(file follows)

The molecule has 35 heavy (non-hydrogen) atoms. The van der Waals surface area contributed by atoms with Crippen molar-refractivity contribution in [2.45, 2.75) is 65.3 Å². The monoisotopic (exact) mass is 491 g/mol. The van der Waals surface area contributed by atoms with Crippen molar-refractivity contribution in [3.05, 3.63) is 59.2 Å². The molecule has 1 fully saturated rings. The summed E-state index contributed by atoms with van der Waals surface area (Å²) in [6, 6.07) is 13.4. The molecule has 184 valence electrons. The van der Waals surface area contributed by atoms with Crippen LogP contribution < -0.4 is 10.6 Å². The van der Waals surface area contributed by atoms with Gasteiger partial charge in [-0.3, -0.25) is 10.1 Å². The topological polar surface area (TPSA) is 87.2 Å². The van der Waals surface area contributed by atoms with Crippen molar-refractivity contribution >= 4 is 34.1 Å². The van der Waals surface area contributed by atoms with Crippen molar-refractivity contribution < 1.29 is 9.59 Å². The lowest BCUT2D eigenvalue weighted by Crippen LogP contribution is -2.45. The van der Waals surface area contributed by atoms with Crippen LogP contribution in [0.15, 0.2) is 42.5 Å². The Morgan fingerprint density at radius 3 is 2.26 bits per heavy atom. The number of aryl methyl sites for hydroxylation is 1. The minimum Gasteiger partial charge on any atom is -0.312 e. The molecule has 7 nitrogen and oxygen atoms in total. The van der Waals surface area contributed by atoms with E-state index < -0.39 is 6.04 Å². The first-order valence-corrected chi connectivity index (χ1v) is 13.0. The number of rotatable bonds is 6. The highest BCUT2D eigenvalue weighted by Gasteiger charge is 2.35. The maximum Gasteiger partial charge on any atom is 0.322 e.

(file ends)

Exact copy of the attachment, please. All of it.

The molecule has 35 heavy (non-hydrogen) atoms. The van der Waals surface area contributed by atoms with Crippen molar-refractivity contribution in [2.45, 2.75) is 65.3 Å². The monoisotopic (exact) mass is 491 g/mol. The van der Waals surface area contributed by atoms with Crippen molar-refractivity contribution in [3.05, 3.63) is 59.2 Å². The molecule has 1 fully saturated rings. The summed E-state index contributed by atoms with van der Waals surface area (Å²) in [6, 6.07) is 13.4. The molecule has 184 valence electrons. The van der Waals surface area contributed by atoms with Crippen LogP contribution < -0.4 is 10.6 Å². The van der Waals surface area contributed by atoms with Gasteiger partial charge in [-0.3, -0.25) is 10.1 Å². The topological polar surface area (TPSA) is 87.2 Å². The van der Waals surface area contributed by atoms with Crippen molar-refractivity contribution >= 4 is 34.1 Å². The van der Waals surface area contributed by atoms with Crippen molar-refractivity contribution < 1.29 is 9.59 Å². The lowest BCUT2D eigenvalue weighted by Crippen LogP contribution is -2.45. The van der Waals surface area contributed by atoms with Crippen LogP contribution in [0.15, 0.2) is 42.5 Å². The Morgan fingerprint density at radius 3 is 2.26 bits per heavy atom. The number of aryl methyl sites for hydroxylation is 1. The minimum Gasteiger partial charge on any atom is -0.312 e. The molecule has 7 nitrogen and oxygen atoms in total. The van der Waals surface area contributed by atoms with E-state index < -0.39 is 6.04 Å². The first-order valence-corrected chi connectivity index (χ1v) is 13.0. The number of rotatable bonds is 6. The highest BCUT2D eigenvalue weighted by Gasteiger charge is 2.35. The maximum Gasteiger partial charge on any atom is 0.322 e.